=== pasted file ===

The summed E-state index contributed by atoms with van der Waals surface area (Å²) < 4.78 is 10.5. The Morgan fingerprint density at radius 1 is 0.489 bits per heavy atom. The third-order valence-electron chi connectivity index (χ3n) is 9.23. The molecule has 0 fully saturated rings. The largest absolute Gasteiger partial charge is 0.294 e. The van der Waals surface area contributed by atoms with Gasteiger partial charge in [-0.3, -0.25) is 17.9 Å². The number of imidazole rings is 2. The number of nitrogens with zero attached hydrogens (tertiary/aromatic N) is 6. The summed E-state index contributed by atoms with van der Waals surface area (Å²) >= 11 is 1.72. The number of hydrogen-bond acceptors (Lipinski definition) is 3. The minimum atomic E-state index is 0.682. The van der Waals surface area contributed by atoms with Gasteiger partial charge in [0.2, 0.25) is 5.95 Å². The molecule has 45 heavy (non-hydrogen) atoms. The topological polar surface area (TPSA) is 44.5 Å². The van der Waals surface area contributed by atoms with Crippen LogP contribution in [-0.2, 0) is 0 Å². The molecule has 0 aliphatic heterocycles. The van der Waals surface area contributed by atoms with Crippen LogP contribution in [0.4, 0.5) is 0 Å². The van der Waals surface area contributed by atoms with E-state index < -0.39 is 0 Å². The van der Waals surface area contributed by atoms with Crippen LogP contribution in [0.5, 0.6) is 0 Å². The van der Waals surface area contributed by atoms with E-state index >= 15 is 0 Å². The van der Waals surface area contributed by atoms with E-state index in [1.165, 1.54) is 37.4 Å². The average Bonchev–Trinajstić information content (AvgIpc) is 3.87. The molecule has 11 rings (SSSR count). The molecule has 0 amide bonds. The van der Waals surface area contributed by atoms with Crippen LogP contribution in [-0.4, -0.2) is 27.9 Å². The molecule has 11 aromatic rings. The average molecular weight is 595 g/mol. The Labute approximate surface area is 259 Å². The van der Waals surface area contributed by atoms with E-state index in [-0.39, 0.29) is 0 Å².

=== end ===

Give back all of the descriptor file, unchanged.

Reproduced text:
The summed E-state index contributed by atoms with van der Waals surface area (Å²) < 4.78 is 10.5. The Morgan fingerprint density at radius 1 is 0.489 bits per heavy atom. The third-order valence-electron chi connectivity index (χ3n) is 9.23. The molecule has 0 fully saturated rings. The largest absolute Gasteiger partial charge is 0.294 e. The van der Waals surface area contributed by atoms with Gasteiger partial charge in [-0.3, -0.25) is 17.9 Å². The number of imidazole rings is 2. The number of nitrogens with zero attached hydrogens (tertiary/aromatic N) is 6. The summed E-state index contributed by atoms with van der Waals surface area (Å²) >= 11 is 1.72. The number of hydrogen-bond acceptors (Lipinski definition) is 3. The minimum atomic E-state index is 0.682. The van der Waals surface area contributed by atoms with Gasteiger partial charge in [0.2, 0.25) is 5.95 Å². The molecule has 45 heavy (non-hydrogen) atoms. The topological polar surface area (TPSA) is 44.5 Å². The van der Waals surface area contributed by atoms with Crippen LogP contribution in [-0.2, 0) is 0 Å². The molecule has 0 aliphatic heterocycles. The van der Waals surface area contributed by atoms with Crippen LogP contribution in [0.4, 0.5) is 0 Å². The van der Waals surface area contributed by atoms with E-state index < -0.39 is 0 Å². The van der Waals surface area contributed by atoms with Crippen LogP contribution in [0.5, 0.6) is 0 Å². The van der Waals surface area contributed by atoms with E-state index >= 15 is 0 Å². The van der Waals surface area contributed by atoms with E-state index in [1.165, 1.54) is 37.4 Å². The average Bonchev–Trinajstić information content (AvgIpc) is 3.87. The molecule has 11 rings (SSSR count). The molecule has 0 amide bonds. The van der Waals surface area contributed by atoms with Crippen LogP contribution in [-0.4, -0.2) is 27.9 Å². The molecule has 11 aromatic rings. The average molecular weight is 595 g/mol. The Labute approximate surface area is 259 Å². The van der Waals surface area contributed by atoms with E-state index in [-0.39, 0.29) is 0 Å².